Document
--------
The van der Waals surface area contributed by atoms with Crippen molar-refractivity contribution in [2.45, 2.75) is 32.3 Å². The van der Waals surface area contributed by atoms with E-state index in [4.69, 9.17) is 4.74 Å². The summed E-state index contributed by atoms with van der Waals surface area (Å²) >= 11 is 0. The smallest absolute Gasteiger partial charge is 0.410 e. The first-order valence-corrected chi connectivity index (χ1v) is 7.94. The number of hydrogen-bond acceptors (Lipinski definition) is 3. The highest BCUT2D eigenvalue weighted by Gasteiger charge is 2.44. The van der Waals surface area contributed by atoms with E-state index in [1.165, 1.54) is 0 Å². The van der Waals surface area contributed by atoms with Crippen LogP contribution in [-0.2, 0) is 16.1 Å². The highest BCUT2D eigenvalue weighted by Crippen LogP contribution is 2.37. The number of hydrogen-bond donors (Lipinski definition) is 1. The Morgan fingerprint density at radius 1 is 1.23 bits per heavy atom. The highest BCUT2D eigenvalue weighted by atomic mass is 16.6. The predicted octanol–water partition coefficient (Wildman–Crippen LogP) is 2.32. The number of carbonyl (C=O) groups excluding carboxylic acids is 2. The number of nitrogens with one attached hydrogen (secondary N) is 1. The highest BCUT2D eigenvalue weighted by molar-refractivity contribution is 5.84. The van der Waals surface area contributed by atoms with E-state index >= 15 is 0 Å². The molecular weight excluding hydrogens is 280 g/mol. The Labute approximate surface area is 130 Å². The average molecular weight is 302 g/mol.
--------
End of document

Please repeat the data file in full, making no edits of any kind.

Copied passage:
The van der Waals surface area contributed by atoms with Crippen molar-refractivity contribution in [2.45, 2.75) is 32.3 Å². The van der Waals surface area contributed by atoms with E-state index in [4.69, 9.17) is 4.74 Å². The summed E-state index contributed by atoms with van der Waals surface area (Å²) >= 11 is 0. The smallest absolute Gasteiger partial charge is 0.410 e. The first-order valence-corrected chi connectivity index (χ1v) is 7.94. The number of hydrogen-bond acceptors (Lipinski definition) is 3. The highest BCUT2D eigenvalue weighted by Gasteiger charge is 2.44. The van der Waals surface area contributed by atoms with E-state index in [1.165, 1.54) is 0 Å². The van der Waals surface area contributed by atoms with Crippen LogP contribution in [-0.2, 0) is 16.1 Å². The highest BCUT2D eigenvalue weighted by Crippen LogP contribution is 2.37. The number of hydrogen-bond donors (Lipinski definition) is 1. The Morgan fingerprint density at radius 1 is 1.23 bits per heavy atom. The highest BCUT2D eigenvalue weighted by atomic mass is 16.6. The predicted octanol–water partition coefficient (Wildman–Crippen LogP) is 2.32. The number of carbonyl (C=O) groups excluding carboxylic acids is 2. The number of nitrogens with one attached hydrogen (secondary N) is 1. The highest BCUT2D eigenvalue weighted by molar-refractivity contribution is 5.84. The van der Waals surface area contributed by atoms with E-state index >= 15 is 0 Å². The molecular weight excluding hydrogens is 280 g/mol. The Labute approximate surface area is 130 Å². The average molecular weight is 302 g/mol.